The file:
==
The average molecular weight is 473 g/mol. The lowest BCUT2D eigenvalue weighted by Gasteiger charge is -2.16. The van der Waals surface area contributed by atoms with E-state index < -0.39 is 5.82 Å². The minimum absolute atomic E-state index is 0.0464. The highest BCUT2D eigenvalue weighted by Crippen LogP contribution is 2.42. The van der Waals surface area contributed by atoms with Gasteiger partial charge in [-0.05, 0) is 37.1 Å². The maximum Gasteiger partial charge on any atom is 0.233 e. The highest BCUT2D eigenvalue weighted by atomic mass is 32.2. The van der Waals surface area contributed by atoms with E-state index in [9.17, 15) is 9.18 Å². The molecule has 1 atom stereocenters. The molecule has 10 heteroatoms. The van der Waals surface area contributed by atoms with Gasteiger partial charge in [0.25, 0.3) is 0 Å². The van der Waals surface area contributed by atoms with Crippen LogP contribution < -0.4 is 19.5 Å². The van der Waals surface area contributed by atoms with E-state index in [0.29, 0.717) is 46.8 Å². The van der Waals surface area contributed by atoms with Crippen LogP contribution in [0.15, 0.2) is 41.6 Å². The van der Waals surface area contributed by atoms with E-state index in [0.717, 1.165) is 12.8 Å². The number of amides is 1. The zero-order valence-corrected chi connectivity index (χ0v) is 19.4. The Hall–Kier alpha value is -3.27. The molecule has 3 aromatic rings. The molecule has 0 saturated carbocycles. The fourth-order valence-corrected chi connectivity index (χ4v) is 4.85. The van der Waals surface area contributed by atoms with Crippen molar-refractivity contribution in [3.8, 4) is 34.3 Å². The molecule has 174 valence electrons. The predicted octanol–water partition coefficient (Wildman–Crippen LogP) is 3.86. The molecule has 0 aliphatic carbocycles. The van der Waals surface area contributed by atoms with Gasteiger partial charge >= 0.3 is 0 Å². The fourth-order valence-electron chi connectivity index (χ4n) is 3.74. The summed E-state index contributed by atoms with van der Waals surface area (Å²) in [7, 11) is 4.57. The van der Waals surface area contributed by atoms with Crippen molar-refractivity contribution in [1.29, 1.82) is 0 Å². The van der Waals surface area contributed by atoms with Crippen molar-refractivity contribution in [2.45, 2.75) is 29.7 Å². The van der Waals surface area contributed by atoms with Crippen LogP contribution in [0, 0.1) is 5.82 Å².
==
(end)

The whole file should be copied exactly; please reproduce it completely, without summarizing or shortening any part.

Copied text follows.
The average molecular weight is 473 g/mol. The lowest BCUT2D eigenvalue weighted by Gasteiger charge is -2.16. The van der Waals surface area contributed by atoms with E-state index < -0.39 is 5.82 Å². The minimum absolute atomic E-state index is 0.0464. The highest BCUT2D eigenvalue weighted by Crippen LogP contribution is 2.42. The van der Waals surface area contributed by atoms with Gasteiger partial charge in [-0.05, 0) is 37.1 Å². The maximum Gasteiger partial charge on any atom is 0.233 e. The highest BCUT2D eigenvalue weighted by atomic mass is 32.2. The van der Waals surface area contributed by atoms with E-state index in [9.17, 15) is 9.18 Å². The molecule has 1 atom stereocenters. The molecule has 10 heteroatoms. The van der Waals surface area contributed by atoms with Gasteiger partial charge in [0.25, 0.3) is 0 Å². The van der Waals surface area contributed by atoms with Crippen LogP contribution < -0.4 is 19.5 Å². The van der Waals surface area contributed by atoms with E-state index in [0.29, 0.717) is 46.8 Å². The van der Waals surface area contributed by atoms with Crippen LogP contribution in [0.15, 0.2) is 41.6 Å². The van der Waals surface area contributed by atoms with E-state index in [0.717, 1.165) is 12.8 Å². The number of amides is 1. The zero-order valence-corrected chi connectivity index (χ0v) is 19.4. The Hall–Kier alpha value is -3.27. The molecule has 3 aromatic rings. The molecule has 0 saturated carbocycles. The fourth-order valence-corrected chi connectivity index (χ4v) is 4.85. The van der Waals surface area contributed by atoms with Crippen molar-refractivity contribution in [3.8, 4) is 34.3 Å². The molecule has 174 valence electrons. The predicted octanol–water partition coefficient (Wildman–Crippen LogP) is 3.86. The molecule has 0 aliphatic carbocycles. The van der Waals surface area contributed by atoms with Gasteiger partial charge >= 0.3 is 0 Å². The fourth-order valence-electron chi connectivity index (χ4n) is 3.74. The summed E-state index contributed by atoms with van der Waals surface area (Å²) in [7, 11) is 4.57. The van der Waals surface area contributed by atoms with Crippen molar-refractivity contribution in [1.29, 1.82) is 0 Å². The van der Waals surface area contributed by atoms with Crippen molar-refractivity contribution in [2.45, 2.75) is 29.7 Å². The van der Waals surface area contributed by atoms with Crippen LogP contribution in [0, 0.1) is 5.82 Å².